# “Line integral” of delta distribution

I have seen engineers write something to the effect : $\int_{-\infty}^x \delta_{0}(t) dt = H(x)$. Here $\delta_0(x)$ is the dirac delta distribution concentrated at origin and $H(x)$ is the step function. Even though the distributional derivative of $H(x)$ is the delta distribution, taking an integral of the delta distribution seems morally wrong, especially since $\delta(x)$ is not a lebesgue measurable function even. Besides an "intuitive" justification for this, is there a rigorous way to justify this?

• The dirac delta is a measure concentrated on a point. That is, if $E\subset \mathbb{R}$ then $\delta_0(E) = 1$ if $0\in E$ and $\delta_0(E) = 0$ otherwise. When you integrate is like integrating the 1 function respect to the $\delta$ measure. – I.C. Sep 17 '17 at 2:47
• I see, so $\int \delta dx := \int d(\mu)$ where $\mu$ is the dirac measure? – Abhi. A Sep 17 '17 at 2:54
• @Abhi, Yes, so if $x>0$ in your integral then $H(x)=\mu((-\infty, x)) = \delta_0((-\infty, x))=\int_{-\infty}^x 1 d(\delta_0)=1$ and if $x<0$ then $H(x)=0$. – I.C. Sep 17 '17 at 3:30
• @reuns I was trying to make sense of the integral of the distribution as evaluating it on the characteristic function but wasn't sure because they act on $C_c^{\infty}$ functions. I preferred to let my comment like that because maybe there is a way to see the integral but I wasn't sure. In any case if you agree just tell and I'll delete this comment also, was just because I supposed you were addressing your last comment to my edit. – I.C. Sep 17 '17 at 3:39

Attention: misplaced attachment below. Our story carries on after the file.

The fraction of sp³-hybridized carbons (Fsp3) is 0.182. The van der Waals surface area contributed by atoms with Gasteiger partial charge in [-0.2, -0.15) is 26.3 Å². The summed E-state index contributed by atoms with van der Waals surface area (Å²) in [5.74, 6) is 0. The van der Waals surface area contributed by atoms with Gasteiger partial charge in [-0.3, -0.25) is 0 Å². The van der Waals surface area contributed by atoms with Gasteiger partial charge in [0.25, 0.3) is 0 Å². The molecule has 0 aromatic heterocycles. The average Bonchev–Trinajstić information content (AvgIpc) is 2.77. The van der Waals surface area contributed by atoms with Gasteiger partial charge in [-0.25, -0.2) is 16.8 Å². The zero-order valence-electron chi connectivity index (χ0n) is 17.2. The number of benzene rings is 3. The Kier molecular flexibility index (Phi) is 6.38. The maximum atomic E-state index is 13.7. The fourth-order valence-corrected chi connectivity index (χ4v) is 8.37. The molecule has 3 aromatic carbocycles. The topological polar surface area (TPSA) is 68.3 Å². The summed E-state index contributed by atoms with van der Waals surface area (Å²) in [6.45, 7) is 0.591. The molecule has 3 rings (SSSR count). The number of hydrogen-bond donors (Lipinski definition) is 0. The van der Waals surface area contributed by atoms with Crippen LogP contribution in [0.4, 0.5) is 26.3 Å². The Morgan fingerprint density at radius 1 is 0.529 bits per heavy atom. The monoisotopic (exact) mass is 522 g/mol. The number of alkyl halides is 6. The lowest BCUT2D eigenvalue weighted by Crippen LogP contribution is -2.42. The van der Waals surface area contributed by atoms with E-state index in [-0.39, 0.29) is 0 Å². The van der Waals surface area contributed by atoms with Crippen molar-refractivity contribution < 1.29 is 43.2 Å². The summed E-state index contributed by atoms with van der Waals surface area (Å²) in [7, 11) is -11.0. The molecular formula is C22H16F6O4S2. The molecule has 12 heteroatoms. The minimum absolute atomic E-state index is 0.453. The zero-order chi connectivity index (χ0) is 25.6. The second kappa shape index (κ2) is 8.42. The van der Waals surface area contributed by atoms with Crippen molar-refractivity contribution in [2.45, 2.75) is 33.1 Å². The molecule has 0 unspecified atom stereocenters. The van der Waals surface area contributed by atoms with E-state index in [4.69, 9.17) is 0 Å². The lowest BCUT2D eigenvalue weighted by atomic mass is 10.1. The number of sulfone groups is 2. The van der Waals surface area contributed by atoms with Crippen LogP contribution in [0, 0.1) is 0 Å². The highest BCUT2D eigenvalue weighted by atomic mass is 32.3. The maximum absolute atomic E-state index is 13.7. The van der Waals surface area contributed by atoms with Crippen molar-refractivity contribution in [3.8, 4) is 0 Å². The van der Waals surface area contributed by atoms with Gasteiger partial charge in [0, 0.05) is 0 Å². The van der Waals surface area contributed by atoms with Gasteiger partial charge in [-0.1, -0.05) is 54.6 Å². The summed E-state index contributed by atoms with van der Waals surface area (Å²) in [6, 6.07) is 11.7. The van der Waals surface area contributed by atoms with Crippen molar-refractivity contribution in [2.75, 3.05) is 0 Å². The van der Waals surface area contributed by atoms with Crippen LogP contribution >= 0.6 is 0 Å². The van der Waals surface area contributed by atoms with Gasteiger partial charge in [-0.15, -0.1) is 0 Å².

• $S(x)= \int_{-\infty}^x T(y)dy$ always is a well-defined distribution when $T$ is a compactly-supported distribution. When $T$ is a distribution of order $0$ (ie. a measure, as $\delta$) then $S$ is (represented by) a function. Note if $T$ is a compactly supported distribution then $\langle \int_a^x T(y)dy, \varphi \rangle = - \langle T, \int_a^x \varphi(t)dt \rangle$ perfectly makes sense as $\int_a^x \varphi(t)dt \in C^\infty$. And that's why distributions are useful : they make sense in general in analysis, and not only for $\varphi \in C^\infty_c$. – reuns Sep 17 '17 at 3:40

In this case, I think that it would be better (or simpler, if you prefer) to think of $\delta_0$ simply as a measure, instead of a distribution. Namely, you have $$\int_{\mathbb R} \chi_{(-\infty,x]}d\delta_0=H(x),$$ where the integral is the Lebesgue integral of the function $\chi_{(-\infty,x]}$ with respect to the measure $\delta_0$.
As you see there is no need for convolutions or really distribution theory altogether. Note also that $\delta_0$ is a Radon measure and so lives in the subset $(C^0_c)'$ of $(C^\infty_c)'$, no need for $C^\infty$ functions.
• I agree that one can interpret $\delta$ as a measure and do what you have proposed, see also @I.C comment above. I was just curious, since $\delta$ is a distribution and so is $H(x)$ and engineers tend to write $\int_{-\infty}^{x}\delta(t)dt = H(x)$, can we prove equality of the left and the right hand sides as distributions. Hence , the approach with convolutions. – Abhi. A Sep 18 '17 at 1:32
Here is my attempt to justify this rigorously: Note that $\int_{-\infty}^{x}\delta(t)dt = \int_{-\infty}^{\infty}\delta(t)H(x-t)dt = H*\delta = H(x)$. Here $*$ represents the operation of convolution. Note that the convolution of two distributions is justified as long as one of the distributions is compactly supported, see e.g. $\it{Functional Analysis, 2nd Ed., Rudin}$.